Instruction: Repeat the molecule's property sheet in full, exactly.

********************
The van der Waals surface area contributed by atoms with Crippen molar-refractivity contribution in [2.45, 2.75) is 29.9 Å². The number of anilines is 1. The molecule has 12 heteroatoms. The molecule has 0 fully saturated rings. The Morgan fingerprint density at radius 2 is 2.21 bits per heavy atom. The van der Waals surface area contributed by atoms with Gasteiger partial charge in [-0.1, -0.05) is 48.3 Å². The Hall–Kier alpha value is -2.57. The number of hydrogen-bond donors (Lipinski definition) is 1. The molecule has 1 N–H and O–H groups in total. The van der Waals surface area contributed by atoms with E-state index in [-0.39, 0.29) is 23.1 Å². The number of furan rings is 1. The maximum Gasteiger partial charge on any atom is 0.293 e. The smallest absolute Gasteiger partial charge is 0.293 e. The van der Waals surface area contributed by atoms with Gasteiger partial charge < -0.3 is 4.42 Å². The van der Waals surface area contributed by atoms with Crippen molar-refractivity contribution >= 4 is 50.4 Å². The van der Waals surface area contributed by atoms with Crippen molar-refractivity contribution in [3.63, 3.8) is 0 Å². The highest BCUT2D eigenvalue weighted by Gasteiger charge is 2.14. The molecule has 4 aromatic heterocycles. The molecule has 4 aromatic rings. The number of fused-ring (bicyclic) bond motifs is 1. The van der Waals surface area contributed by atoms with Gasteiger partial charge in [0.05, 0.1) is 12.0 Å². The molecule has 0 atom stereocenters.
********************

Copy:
The van der Waals surface area contributed by atoms with Crippen molar-refractivity contribution in [2.45, 2.75) is 29.9 Å². The number of anilines is 1. The molecule has 12 heteroatoms. The molecule has 0 fully saturated rings. The Morgan fingerprint density at radius 2 is 2.21 bits per heavy atom. The van der Waals surface area contributed by atoms with Gasteiger partial charge in [-0.1, -0.05) is 48.3 Å². The Hall–Kier alpha value is -2.57. The number of hydrogen-bond donors (Lipinski definition) is 1. The molecule has 1 N–H and O–H groups in total. The van der Waals surface area contributed by atoms with E-state index in [-0.39, 0.29) is 23.1 Å². The number of furan rings is 1. The maximum Gasteiger partial charge on any atom is 0.293 e. The smallest absolute Gasteiger partial charge is 0.293 e. The van der Waals surface area contributed by atoms with Gasteiger partial charge < -0.3 is 4.42 Å². The van der Waals surface area contributed by atoms with Crippen molar-refractivity contribution >= 4 is 50.4 Å². The van der Waals surface area contributed by atoms with Crippen molar-refractivity contribution in [3.63, 3.8) is 0 Å². The highest BCUT2D eigenvalue weighted by Gasteiger charge is 2.14. The molecule has 4 aromatic heterocycles. The molecule has 4 aromatic rings. The number of fused-ring (bicyclic) bond motifs is 1. The van der Waals surface area contributed by atoms with Gasteiger partial charge in [0.05, 0.1) is 12.0 Å². The molecule has 0 atom stereocenters.